Judging the Royals

The Royals’ aggressive base running pays off — eventually

New York Mets second baseman Daniel Murphy sits on the ground after missing the catch on a pickoff attempt on Kansas City Royals center fielder Lorenzo Cain in the sixth inning during game four of the World Series on Saturday, October 31, 2015 at Citi Field in New York. Cain advanced to third on the play.
New York Mets second baseman Daniel Murphy sits on the ground after missing the catch on a pickoff attempt on Kansas City Royals center fielder Lorenzo Cain in the sixth inning during game four of the World Series on Saturday, October 31, 2015 at Citi Field in New York. Cain advanced to third on the play. deulitt@kcstar.com

Friday night in Game 3 of the World Series Alex Gordon made what would normally be considered a base running mistake; in the second inning Gordon was thrown out at third base and it was the first out of the inning.

You don’t want to make the first out of the inning at third base; if you stop at second, you’re still in scoring position and your team has at least three chances to knock you in.

But after Gordon was called out on replay review, third base coach Mike Jirschele wasn’t too upset; the Royals had been an aggressive base running team all summer, they weren’t going to stop now in the World Series.

And that aggressive style of base running may have had a positive effect in Game 4.

The game broke open when Mets second baseman Daniel Murphy got in a hurry and missed an Eric Hosmer groundball. That error allowed Ben Zobrist to score from second base and tie the game.

Afterwards Hosmer talked about aggressive base running and what it does to a defense: everybody feels like they have to hurry. Otherwise some base runner will take an extra 90 feet.

You don’t want to lose a runner on the bases if you can help it, but if you’re going to be aggressive it’s going to happen. The alternative is playing the game 90 feet at a time — station-to-station. Do that and you’ll need four singles to score a run and the defense will get to play at the pace they like. Push it on the base paths and something bad might happen, but that bad thing might turn into a good thing later.

Like Daniel Murphy letting a groundball get past him.

More aggressive base running: Cain going first-to-third opens a hole for Moose

When Murphy let that groundball trickle into right field, the runner on first base — Lorenzo Cain — hustled around second, took an extra 90 feet and went to third.

By doing that it forced the Mets to hold Eric Hosmer at first base.

With the first baseman holding Hosmer, Moustakas had a big hole to shoot for on the right side. Moose hit the ball that direction and got it through the hole for the go-ahead run to score.

Small stuff like having to hold a runner on first base can have huge consequences.

Alex Rios and Yoenis Cespedes make mental mistakes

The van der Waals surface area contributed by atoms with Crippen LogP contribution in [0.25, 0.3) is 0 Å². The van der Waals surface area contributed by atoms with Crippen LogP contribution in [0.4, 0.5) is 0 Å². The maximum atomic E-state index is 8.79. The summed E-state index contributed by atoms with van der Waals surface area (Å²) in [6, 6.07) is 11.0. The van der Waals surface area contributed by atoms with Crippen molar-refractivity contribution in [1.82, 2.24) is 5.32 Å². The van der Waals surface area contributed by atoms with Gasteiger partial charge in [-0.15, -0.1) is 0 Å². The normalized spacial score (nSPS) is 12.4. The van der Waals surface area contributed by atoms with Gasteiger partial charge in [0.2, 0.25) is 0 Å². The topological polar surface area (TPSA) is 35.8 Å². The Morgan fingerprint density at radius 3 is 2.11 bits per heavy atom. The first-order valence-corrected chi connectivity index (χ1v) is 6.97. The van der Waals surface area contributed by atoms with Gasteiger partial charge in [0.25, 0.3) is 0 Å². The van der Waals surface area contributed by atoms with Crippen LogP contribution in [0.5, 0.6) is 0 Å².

The Royals won Game 4 so people probably won’t spend all that much time talking about Alex Rios and his mental mistake.

Rios appeared to forget the number of outs — and in a big league park there are quite a few scoreboard’s you can look at if you’re not sure. Alex caught the second out of the third inning and started jogging in. Meanwhile a Mets runner was tagging up and scoring.

The Mets lost so people might spend more time talking about Yoenis Cespedes and his mental mistake.

The game ended on jam-shot, soft line drive to Mike Moustakas. Moose caught the ball for out number two and for some reason Cespedes was well on his way to second base. Mike threw the ball to Eric Hosmer, Cespedes was doubled off and suddenly the game was over.

The Royals believe in aggressive base running, but you also have to be smart; you freeze or start back to the base on a line drive and Cespedes didn’t do that.

Mike Moustakas at short

In the ninth inning with Daniel Murphy at the plate, the Royals put on a defensive shift that had third baseman Mike Moustakas positioned well over toward second base.

Wade Davis got Murphy to hit a grounder in Mike’s direction; he dove, but missed the ball.

After the game I asked Moose if the ball had side-spin on it — it didn’t look like it was traveling in a straight line — and Moose said: “No, I just can’t play shortstop, dude.”

Gotta give him points for honesty.

Do not get ahead of yourself

The Royals are up 3-1 in the series, but that doesn’t mean they should open the champagne just yet. Afterwards, Moustakas talked about the need to put Saturday night’s game behind them; win or lose the Royals can do nothing to change the past.

Time to focus on Sunday night’s game. Do not think about champagne or rings or parties; play the game one pitch at a time. Focus on the present.

There’s still a lot of work to do.

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